Children's Hospital hosts golf camp, fitness program for heart health
CINCINNATI (WKRC) - Dozens of kids got into the swing of things at a special golf camp on Friday.
It was a first of its kind event that was hosted by the Heart Institute at Cincinnati Children's Hospital.
It was designed to help encourage those living with heart defects and also motivate kids fighting obesity to reduce heart risks.
The team at Lunken Playfield teamed up with Children's Hospital and another group called “First Tee” to teach kids that anyone can play golf and it might be good for your whole body, but especially your heart.
“I had a congenital heart defect… so I had to have two open heart surgeries,” said Maggie.
Maggie got quite the golf lesson on Friday. She found out it's just a game that's all heart.
“It doesn't matter how bad your heart condition is, it just matters that whoever you are you can just go out and try a new sport,” said Maggie.
The goal for the volunteers who run the program is just to give back.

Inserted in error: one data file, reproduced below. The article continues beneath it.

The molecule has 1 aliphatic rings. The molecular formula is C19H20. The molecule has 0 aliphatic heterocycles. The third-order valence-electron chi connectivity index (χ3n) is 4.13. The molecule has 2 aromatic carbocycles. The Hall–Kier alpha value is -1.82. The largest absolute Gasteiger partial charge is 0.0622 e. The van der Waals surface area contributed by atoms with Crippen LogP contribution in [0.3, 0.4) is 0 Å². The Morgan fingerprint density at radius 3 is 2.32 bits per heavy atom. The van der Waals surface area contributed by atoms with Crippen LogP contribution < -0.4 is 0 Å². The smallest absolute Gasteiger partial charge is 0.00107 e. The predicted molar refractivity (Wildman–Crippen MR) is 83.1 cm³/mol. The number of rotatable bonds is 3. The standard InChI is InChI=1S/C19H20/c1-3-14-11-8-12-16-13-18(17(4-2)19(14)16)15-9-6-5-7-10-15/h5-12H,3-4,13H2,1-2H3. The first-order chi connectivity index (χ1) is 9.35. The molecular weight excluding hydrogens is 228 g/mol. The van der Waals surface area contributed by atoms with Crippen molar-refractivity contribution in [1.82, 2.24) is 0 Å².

“My son, who's 5-years-old, was born with a congenital heart defect and this is sort of combining two passions, golf and helping kids with heart defects or future risk of heart issues,” said Spencer Timmel.
The rules of the game were important, but so are the rules of life.
“The First Tee is a youth development organization to teach kids golf and a platform also to teach them character building, life skills, core values, and healthy habits,” said Gale Wallmark of First Tee.
The kids involved were wearing “Fitbits” so that the Children's Hospital could gather information from them for future fitness research.
“We want to see if this golf camp has an effect on how much they move at home and how much they move here at golf camp,” said Christopher Kist of Children's Hospital Weight Management Program.
The Heart Institute offers several camps for kids throughout the summer to try and help kids improve fitness levels.
The research data is downloaded from the kids who wear the Fitbits and volunteer to participate in the fitness studies.